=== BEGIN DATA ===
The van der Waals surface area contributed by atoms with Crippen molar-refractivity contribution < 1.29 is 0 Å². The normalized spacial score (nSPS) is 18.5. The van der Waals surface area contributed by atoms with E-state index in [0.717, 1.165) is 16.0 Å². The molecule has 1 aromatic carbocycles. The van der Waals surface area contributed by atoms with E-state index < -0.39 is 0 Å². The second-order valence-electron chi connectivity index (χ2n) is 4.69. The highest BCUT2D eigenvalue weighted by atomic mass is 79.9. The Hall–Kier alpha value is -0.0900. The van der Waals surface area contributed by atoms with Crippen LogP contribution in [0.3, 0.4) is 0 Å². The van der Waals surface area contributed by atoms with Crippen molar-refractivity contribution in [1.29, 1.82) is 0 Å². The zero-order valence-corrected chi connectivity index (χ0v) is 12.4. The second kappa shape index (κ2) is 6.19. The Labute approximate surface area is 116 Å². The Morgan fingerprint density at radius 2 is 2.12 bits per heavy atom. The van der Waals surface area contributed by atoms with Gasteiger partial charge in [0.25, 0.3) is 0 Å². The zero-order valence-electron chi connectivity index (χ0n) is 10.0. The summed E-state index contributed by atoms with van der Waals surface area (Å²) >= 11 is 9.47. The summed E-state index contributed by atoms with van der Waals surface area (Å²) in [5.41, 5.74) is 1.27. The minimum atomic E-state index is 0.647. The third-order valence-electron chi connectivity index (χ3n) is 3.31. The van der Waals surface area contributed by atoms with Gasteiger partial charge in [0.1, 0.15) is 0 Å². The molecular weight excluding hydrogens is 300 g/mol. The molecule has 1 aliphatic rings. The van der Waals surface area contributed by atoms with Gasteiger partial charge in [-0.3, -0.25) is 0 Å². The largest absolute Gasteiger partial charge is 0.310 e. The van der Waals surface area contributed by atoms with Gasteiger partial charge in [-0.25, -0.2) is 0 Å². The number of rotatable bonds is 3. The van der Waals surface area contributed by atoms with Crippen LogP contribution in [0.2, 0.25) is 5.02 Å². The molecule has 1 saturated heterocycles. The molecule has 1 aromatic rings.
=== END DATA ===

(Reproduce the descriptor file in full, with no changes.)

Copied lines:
The van der Waals surface area contributed by atoms with Crippen molar-refractivity contribution < 1.29 is 0 Å². The normalized spacial score (nSPS) is 18.5. The van der Waals surface area contributed by atoms with E-state index in [0.717, 1.165) is 16.0 Å². The molecule has 1 aromatic carbocycles. The van der Waals surface area contributed by atoms with E-state index < -0.39 is 0 Å². The second-order valence-electron chi connectivity index (χ2n) is 4.69. The highest BCUT2D eigenvalue weighted by atomic mass is 79.9. The Hall–Kier alpha value is -0.0900. The van der Waals surface area contributed by atoms with Crippen LogP contribution in [0.3, 0.4) is 0 Å². The van der Waals surface area contributed by atoms with Crippen molar-refractivity contribution in [1.29, 1.82) is 0 Å². The zero-order valence-corrected chi connectivity index (χ0v) is 12.4. The second kappa shape index (κ2) is 6.19. The Labute approximate surface area is 116 Å². The Morgan fingerprint density at radius 2 is 2.12 bits per heavy atom. The van der Waals surface area contributed by atoms with Gasteiger partial charge in [0.25, 0.3) is 0 Å². The zero-order valence-electron chi connectivity index (χ0n) is 10.0. The summed E-state index contributed by atoms with van der Waals surface area (Å²) >= 11 is 9.47. The summed E-state index contributed by atoms with van der Waals surface area (Å²) in [5.41, 5.74) is 1.27. The minimum atomic E-state index is 0.647. The third-order valence-electron chi connectivity index (χ3n) is 3.31. The van der Waals surface area contributed by atoms with Gasteiger partial charge in [0.1, 0.15) is 0 Å². The molecular weight excluding hydrogens is 300 g/mol. The molecule has 1 aliphatic rings. The van der Waals surface area contributed by atoms with Gasteiger partial charge in [-0.3, -0.25) is 0 Å². The largest absolute Gasteiger partial charge is 0.310 e. The van der Waals surface area contributed by atoms with Gasteiger partial charge in [-0.25, -0.2) is 0 Å². The number of rotatable bonds is 3. The van der Waals surface area contributed by atoms with Crippen LogP contribution in [0.2, 0.25) is 5.02 Å². The molecule has 1 saturated heterocycles. The molecule has 1 aromatic rings.